By Dolores Bader
As the time draws near for the dedication of the new Nature Trail Bridge across the Cedar River at McFarlane Park, I think of the day we sat at our dining room table and signed over our portion of the of the land for the trail. The man we dealt with was Carl Bluedorn of Waterloo. Yes, I am referring to the Bluedorn, whose name is on Waterloo’s Imaginarium (a part of the Grout Museum District). He was a well known businessman/philanthropist who didn’t need to be running from farm to farm to provide this territory with a bike trail. He was a man of vision who looked to the future in an unbelievably positive way. Before the ink on the paper was dry he had made us firm believers in the importance of the trail to the future of the Cedar Valley.
That strip of land had been signed over once before. In earlier years it was the WCFN Railway track between Waterloo and Cedar Rapids, so we weren’t losing land that had been productive for us, but we were signing over the future productivity it offered. Bluedorn made it into a totally positive experience for us, one that we never regretted. As I read about the proposed plans for a new site for the local Library, I think of Roy and Anna Hawkins and of Carl Bluedorn. These were people with an uncommon concern for the future. They saw potential.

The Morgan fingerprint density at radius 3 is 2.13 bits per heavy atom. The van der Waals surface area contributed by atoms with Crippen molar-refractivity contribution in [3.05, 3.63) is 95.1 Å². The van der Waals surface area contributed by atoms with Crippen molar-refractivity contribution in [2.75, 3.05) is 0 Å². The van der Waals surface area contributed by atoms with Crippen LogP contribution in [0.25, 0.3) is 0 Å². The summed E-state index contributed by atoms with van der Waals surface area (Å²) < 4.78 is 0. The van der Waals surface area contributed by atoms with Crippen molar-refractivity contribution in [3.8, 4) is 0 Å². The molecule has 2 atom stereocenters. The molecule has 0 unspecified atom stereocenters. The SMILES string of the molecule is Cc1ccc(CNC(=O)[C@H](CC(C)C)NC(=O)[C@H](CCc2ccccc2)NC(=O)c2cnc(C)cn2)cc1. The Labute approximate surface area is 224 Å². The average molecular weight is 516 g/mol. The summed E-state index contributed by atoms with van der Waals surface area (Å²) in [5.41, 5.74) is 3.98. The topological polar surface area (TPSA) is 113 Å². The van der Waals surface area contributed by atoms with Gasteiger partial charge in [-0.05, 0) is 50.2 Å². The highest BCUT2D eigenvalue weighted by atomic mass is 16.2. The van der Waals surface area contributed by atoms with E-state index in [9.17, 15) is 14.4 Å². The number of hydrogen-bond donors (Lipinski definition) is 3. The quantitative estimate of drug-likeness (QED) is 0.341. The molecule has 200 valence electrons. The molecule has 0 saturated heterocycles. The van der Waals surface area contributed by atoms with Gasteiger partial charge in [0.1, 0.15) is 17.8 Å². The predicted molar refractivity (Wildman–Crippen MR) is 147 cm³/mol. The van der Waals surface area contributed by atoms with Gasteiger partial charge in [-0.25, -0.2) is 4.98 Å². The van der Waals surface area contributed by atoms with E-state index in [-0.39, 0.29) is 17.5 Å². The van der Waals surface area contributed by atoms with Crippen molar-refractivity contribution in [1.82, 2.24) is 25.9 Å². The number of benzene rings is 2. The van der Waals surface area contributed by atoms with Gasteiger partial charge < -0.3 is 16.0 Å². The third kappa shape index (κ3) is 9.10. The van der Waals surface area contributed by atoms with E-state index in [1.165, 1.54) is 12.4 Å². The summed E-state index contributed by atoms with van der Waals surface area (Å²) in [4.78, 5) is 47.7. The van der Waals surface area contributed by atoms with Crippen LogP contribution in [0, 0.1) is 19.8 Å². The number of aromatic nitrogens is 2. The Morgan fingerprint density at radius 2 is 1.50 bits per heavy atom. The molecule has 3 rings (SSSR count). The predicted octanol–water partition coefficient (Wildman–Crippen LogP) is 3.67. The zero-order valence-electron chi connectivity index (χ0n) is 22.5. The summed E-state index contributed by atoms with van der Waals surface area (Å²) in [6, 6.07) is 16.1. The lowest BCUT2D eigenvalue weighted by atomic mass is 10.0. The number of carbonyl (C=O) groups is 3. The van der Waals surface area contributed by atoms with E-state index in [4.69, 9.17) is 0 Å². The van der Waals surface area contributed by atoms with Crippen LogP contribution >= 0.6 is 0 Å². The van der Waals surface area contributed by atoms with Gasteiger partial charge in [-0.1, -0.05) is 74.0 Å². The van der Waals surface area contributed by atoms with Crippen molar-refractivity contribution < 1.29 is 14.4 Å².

Now, as a community, we stand at a new crossroad. Can we look ahead with a progressive attitude and envision the potential in both the old and the new in this community? My first thought when I heard talk about re-doing the 210 Main Street as space for the Library was “What!!??” But the more I’ve thought about it I think it is a great idea. The restoration of that space as a tie-in to the frontage of our City Hall seems logical and appropriate. It is one more opportunity to honor both past and future in an innovative way. Whatever happens, the important thing is that we move in “whatever-direction” with a positive attitude.